I am trying to do something with command blocks. I have it test for a player at a certain position. I have set up a hopper clock that activates a command block with

/testfor @a[x=-611,y=80,z=714]

For some reason, no matter where i stand, the command block will always produce a redstone signal. Even though when I check the "last output" it says that the player can't be found.

I think I figured it out, the redstone comparator is picking up a signal from the block like its a regular block, but I do not know how to fix this.

Screenshots (open in new tab to enlarge):


  • Did you try @p instead of @a Jun 24, 2014 at 6:12
  • @kingbluesapphire yes i tried @p and it remains on even though it says the player can't be found.
    – mdlp0716
    Jun 24, 2014 at 13:38
  • How often does the clock power the block? I don't think the comparator should de-power until the block checks again.
    – TMH
    Jun 24, 2014 at 14:06
  • I took the liberty of improving the readability of your question. Feel free to roll back if you don't like it, though. I am unsure as to what you mean in your Update. From where does the command block pick up the signal? Is there other redstone that is not visible in the screenshots? Does the output blink, or is it permanently on?
    – MrLemon
    Jun 24, 2014 at 14:10
  • thank you for editing the question @MrLemon. what i mean is like when you put a redstone signal into a block, the block will have a LOW redstone power so that redstone repeaters and comparators can pick it up, so what i mean is that i THINK the redstone comparator is picking up the redstone signal not from the command block, but from the redstone powering the command block.
    – mdlp0716
    Jun 24, 2014 at 14:31

4 Answers 4


When using coordinates, you need to specify a radius so that it knows how far to search from that specific point. Try changing your command to:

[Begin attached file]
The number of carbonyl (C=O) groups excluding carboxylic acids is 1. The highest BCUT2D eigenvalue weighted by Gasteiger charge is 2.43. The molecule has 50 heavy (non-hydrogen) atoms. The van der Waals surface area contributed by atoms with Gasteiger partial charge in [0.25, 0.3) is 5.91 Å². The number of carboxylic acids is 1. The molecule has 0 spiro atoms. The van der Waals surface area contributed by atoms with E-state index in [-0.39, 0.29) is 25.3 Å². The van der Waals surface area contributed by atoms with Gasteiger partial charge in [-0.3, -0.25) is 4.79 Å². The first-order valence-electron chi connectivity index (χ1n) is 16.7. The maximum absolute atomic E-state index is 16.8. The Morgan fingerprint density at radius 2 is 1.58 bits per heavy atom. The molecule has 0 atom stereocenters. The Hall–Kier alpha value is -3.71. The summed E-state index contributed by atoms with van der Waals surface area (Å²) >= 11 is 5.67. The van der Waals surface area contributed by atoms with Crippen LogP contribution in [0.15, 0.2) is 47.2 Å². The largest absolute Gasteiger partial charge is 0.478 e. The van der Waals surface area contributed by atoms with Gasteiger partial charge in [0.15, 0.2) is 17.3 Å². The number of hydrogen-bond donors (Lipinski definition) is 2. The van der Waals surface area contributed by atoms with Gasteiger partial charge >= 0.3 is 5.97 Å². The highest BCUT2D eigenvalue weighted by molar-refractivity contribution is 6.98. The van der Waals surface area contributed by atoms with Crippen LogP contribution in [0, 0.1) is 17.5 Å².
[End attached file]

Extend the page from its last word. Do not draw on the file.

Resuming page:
/testfor @a[x=-611,y=80,z=714,r=1]

You can also compact it down into:

/testfor @a[-611,80,714,1]

I believe that the reason is that without a radius the selector makes no sense, so it is simply ignored and tests for @a.

  • This is not an answer to the question. The command works fine (or not, doesn't matter), the problem is that the comparator outputs a signal, even if the command itself failed.
    – MrLemon
    Jun 24, 2014 at 14:28
  • @MrLemon This is a completely working answer to the question. Try it out if you do not believe me. When a command fails because of incorrect syntax, it does not correctly update the output.
    – SirBenet
    Jun 24, 2014 at 14:50
  • Okay, I did not know that. I suggest you edit it into the answer, to avoid confusing more people than just me. Also, I can't remove the downvote without an edit.
    – MrLemon
    Jun 24, 2014 at 15:58
  • i think the command was working, wouldn't it have said something like "invalid syntax" in the previous output box if it wasn't correct?
    – mdlp0716
    Jun 24, 2014 at 17:29
  • 1
    @mdlp0716 It seems that if the selector arguments are incorrect, it just ignores them. No error message. Try it out with something like /testfor @a[wahwawghawgawg], it'll find you even though it's invalid syntax.
    – SirBenet
    Jun 24, 2014 at 17:40

Connect the comparator output to a command block with the following command:

/blockdata x y z {SuccessCount:0}

where x, y, and z are the coordinates of the first command block

This happens because the comparator outputs if the command block has ever successfully executed the command. By using the blockdata command, you set the successful-execution-of-command counter of the command block to 0, making the comparator turn off

sorry for my english :(


If you write a wrong command like "testfor @a[asdsfa]" it will be "testfor @a" so it will search all the map and find you so comparator will powered "testfor @a[, , , r=]" try this


Comparators release a small signal to the first piece of redstone connected to it. The repeater is simply amplifying this signal. To fix, just make the repeater and the comparator a block or maybe two apart with redstone in the middle.

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